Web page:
Tag: "financing"

Posted November 11, 2022 by Sean Gonsalves

Joined by an array of leading broadband experts, infrastructure investment fund managers, institutional investors, private equity, and venture capitalists will gather in the nation’s capital next week for a day-long in-person conference to discuss and explore the digital infrastructure and investment asset profile required to support a 21st century information economy.

The Annual Digital Infrastructure Investment conference, which brings the broadband infrastructure and financial services communities together, will be held on Thursday, November 17, 2022, at Clyde’s of Gallery Place in Washington, D.C. And though spots are filling up fast, there is still time to register to attend here.

The conference program will begin at 8:30 a.m. and run until 3:30 p.m. and will feature four panels. The first panel – What’s the State of the Infrastructure Investment and Jobs Act (IIJA)? – will be led by moderator Gabriella Novello, Assistant Editor of Communications Daily, and Glen Howie, Director, Arkansas State Broadband Office. The panel will explore how state broadband offices are feeling about the pace of the National Telecommunications and Information Administration (NTIA) in moving the BEAN program forward, what states are doing to prepare for it, how big of an impact the infrastructure bill will have on the broadband industry.

The second panel – Broadband Mapping: Are We on the Right Track or the Wrong Track? – will include Bryan Darr, Executive Vice President of Smart Communities at Ookla and Jim Stegeman, President of CostQuest Associates. That panel will get into the nitty gritty of the Federal Communications Commission’s (FCC) quest to publish more accurate broadband maps.

The first of two afternoon panels – Financing Mechanisms for Community Broadband – is being moderated by our Christopher Mitchell, director of ILSR’s Community Broadband Networks Initiative, and will cover how the “Private Sector is from Mars” and “Non-profits are from Venus” attitude is evolving and leading to new approaches in the financing of new networks. That...

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Posted October 26, 2022 by Ry Marcattilio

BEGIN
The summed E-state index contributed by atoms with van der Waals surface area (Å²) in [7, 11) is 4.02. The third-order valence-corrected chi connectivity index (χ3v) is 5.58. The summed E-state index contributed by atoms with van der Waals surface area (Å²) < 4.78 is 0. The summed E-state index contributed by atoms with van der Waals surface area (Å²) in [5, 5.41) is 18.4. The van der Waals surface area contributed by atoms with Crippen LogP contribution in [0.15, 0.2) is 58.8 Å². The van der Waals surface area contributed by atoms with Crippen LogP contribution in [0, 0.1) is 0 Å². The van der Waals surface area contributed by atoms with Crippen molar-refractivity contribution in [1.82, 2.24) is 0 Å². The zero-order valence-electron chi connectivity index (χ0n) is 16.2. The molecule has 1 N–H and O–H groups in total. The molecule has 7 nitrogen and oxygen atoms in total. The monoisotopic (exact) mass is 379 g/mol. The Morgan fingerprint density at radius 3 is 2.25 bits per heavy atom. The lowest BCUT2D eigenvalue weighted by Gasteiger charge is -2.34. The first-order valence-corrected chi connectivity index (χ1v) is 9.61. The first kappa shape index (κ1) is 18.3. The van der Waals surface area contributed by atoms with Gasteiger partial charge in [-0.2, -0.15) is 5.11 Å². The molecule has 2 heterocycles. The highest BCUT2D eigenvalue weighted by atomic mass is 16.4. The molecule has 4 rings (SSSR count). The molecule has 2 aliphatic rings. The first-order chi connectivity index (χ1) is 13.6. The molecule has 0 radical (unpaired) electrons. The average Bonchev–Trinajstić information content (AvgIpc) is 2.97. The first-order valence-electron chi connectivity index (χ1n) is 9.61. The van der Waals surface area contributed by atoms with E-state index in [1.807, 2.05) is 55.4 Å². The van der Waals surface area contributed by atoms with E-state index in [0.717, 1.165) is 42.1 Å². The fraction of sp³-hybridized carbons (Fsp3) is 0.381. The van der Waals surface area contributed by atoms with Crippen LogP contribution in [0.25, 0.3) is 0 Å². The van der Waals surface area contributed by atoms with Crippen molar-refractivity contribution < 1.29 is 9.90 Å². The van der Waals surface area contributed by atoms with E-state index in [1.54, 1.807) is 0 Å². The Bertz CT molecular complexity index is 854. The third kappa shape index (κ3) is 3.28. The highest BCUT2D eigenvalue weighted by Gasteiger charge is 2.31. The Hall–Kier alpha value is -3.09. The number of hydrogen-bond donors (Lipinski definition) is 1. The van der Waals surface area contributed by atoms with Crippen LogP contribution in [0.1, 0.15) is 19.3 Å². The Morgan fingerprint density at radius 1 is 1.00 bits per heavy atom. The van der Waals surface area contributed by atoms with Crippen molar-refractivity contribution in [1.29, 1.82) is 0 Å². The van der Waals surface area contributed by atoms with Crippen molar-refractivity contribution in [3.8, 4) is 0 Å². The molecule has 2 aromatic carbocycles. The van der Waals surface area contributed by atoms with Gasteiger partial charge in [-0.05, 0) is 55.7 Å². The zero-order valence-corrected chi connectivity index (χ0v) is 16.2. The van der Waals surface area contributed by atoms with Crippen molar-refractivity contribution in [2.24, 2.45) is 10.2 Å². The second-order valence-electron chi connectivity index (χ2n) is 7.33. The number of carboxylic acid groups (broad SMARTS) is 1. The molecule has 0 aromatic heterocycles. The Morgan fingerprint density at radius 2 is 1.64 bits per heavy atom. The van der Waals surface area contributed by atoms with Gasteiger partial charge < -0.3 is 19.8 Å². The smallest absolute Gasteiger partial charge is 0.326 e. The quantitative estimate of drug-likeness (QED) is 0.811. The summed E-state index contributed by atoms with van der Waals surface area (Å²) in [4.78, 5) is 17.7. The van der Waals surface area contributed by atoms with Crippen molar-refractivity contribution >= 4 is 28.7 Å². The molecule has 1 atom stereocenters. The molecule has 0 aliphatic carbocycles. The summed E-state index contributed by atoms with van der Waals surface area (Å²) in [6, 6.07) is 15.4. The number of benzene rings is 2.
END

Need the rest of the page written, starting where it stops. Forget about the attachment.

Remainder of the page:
This week on the podcast, Christopher is joined by Ben Matranga, co-founder and managing partner of Connectivity Capital, and Jane Coffin, chief community officer at Connect Humanity.

The conversation this week takes on a bit of international flavor as the three of them discuss a recent report “Financing Mechanisms for Locally Owned Internet Infrastructure,” authored collaboratively by Connectivity Capital, Connect Humanity, The Internet Society, and the Association for Progressive Communications.

The report analyzes the operating models and financing mechanisms that can support community connectivity providers (CCPs) and how various business models across the globe are evolving. They delve into the importance of demystifying the financial models in the construction of community networks beyond grant funding and explore the “broad tent” of community connectivity partners that include municipal, non-profit as well as private sector actors.

In the last half of the program, the conversation turns to the recommendations that come out of that report.

This show is 35 minutes long and can be played on this page or via iTunes or the tool of your choice using this feed. You can listen to the interview on this page or visit the Community Broadband Bits page.

Transcript coming soon. 

We want your feedback and suggestions for the show-please e-mail us or leave a comment below.

Listen to other episodes here or view all episodes in our index.

Subscribe to the Building Local Power podcast, also from the...

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Posted October 5, 2022 by Ry Marcattilio

This week on the podcast, Christopher is joined by Matthew Douglas, Broadband Manager at the Hoopa Valley Public Utility District. At the start of the pandemic, HVPUD launched a wireless network initiative using $2 million in CARES Act funds to benefit Tribal members who had poor or no connectivity options. Matthew shared the lessons they learned during the process (including at one of the first Tribal Wireless Bootcamps), including navigating old-growth forest, navigating equipment and signal challenges in a particularly grueling topography, working with vendors with things don't go as planned, and managing sector costs. Recently, the effort won an NTIA grant to embark on a new fiber work and a wireless backhaul build to bring in significant new capacity to increase speeds and resiliency in the region.

This show is 33 minutes long and can be played on this page or via iTunes or the tool of your choice using this feed. You can listen to the interview on this page or visit the Community Broadband Bits page.

Transcript coming soon.